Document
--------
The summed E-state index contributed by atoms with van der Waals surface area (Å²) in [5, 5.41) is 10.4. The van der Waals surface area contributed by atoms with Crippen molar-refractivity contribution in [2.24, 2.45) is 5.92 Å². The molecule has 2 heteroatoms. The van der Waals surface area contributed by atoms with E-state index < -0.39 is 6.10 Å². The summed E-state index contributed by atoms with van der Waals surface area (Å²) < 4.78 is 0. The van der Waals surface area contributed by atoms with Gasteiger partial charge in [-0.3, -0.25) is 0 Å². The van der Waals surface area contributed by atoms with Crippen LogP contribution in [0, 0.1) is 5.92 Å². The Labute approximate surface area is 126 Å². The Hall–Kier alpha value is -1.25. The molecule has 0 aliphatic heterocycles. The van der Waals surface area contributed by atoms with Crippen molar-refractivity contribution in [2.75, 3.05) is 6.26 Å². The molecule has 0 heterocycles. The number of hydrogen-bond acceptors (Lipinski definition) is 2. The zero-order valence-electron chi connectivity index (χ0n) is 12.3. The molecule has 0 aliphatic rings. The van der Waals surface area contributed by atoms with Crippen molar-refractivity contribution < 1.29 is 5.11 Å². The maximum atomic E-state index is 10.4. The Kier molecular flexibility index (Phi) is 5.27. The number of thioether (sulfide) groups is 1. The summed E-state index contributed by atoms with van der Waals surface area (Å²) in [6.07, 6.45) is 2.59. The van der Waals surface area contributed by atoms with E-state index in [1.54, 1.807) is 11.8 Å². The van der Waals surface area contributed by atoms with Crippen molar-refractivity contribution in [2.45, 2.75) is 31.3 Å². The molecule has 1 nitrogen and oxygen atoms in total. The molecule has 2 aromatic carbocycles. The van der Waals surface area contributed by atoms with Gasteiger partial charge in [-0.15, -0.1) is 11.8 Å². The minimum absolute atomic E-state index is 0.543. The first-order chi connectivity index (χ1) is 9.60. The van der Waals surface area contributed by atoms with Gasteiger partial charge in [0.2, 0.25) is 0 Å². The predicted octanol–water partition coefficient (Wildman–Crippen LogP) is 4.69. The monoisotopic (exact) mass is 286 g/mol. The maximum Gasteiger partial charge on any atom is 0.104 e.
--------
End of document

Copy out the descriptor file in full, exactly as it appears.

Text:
The summed E-state index contributed by atoms with van der Waals surface area (Å²) in [5, 5.41) is 10.4. The van der Waals surface area contributed by atoms with Crippen molar-refractivity contribution in [2.24, 2.45) is 5.92 Å². The molecule has 2 heteroatoms. The van der Waals surface area contributed by atoms with E-state index < -0.39 is 6.10 Å². The summed E-state index contributed by atoms with van der Waals surface area (Å²) < 4.78 is 0. The van der Waals surface area contributed by atoms with Gasteiger partial charge in [-0.3, -0.25) is 0 Å². The van der Waals surface area contributed by atoms with Crippen LogP contribution in [0, 0.1) is 5.92 Å². The Labute approximate surface area is 126 Å². The Hall–Kier alpha value is -1.25. The molecule has 0 aliphatic heterocycles. The van der Waals surface area contributed by atoms with Crippen molar-refractivity contribution in [2.75, 3.05) is 6.26 Å². The molecule has 0 heterocycles. The number of hydrogen-bond acceptors (Lipinski definition) is 2. The zero-order valence-electron chi connectivity index (χ0n) is 12.3. The molecule has 0 aliphatic rings. The van der Waals surface area contributed by atoms with Crippen molar-refractivity contribution < 1.29 is 5.11 Å². The maximum atomic E-state index is 10.4. The Kier molecular flexibility index (Phi) is 5.27. The number of thioether (sulfide) groups is 1. The summed E-state index contributed by atoms with van der Waals surface area (Å²) in [6.07, 6.45) is 2.59. The van der Waals surface area contributed by atoms with E-state index in [1.54, 1.807) is 11.8 Å². The van der Waals surface area contributed by atoms with Crippen molar-refractivity contribution in [2.45, 2.75) is 31.3 Å². The molecule has 1 nitrogen and oxygen atoms in total. The molecule has 2 aromatic carbocycles. The van der Waals surface area contributed by atoms with Gasteiger partial charge in [-0.15, -0.1) is 11.8 Å². The minimum absolute atomic E-state index is 0.543. The first-order chi connectivity index (χ1) is 9.60. The van der Waals surface area contributed by atoms with Gasteiger partial charge in [0.2, 0.25) is 0 Å². The predicted octanol–water partition coefficient (Wildman–Crippen LogP) is 4.69. The monoisotopic (exact) mass is 286 g/mol. The maximum Gasteiger partial charge on any atom is 0.104 e.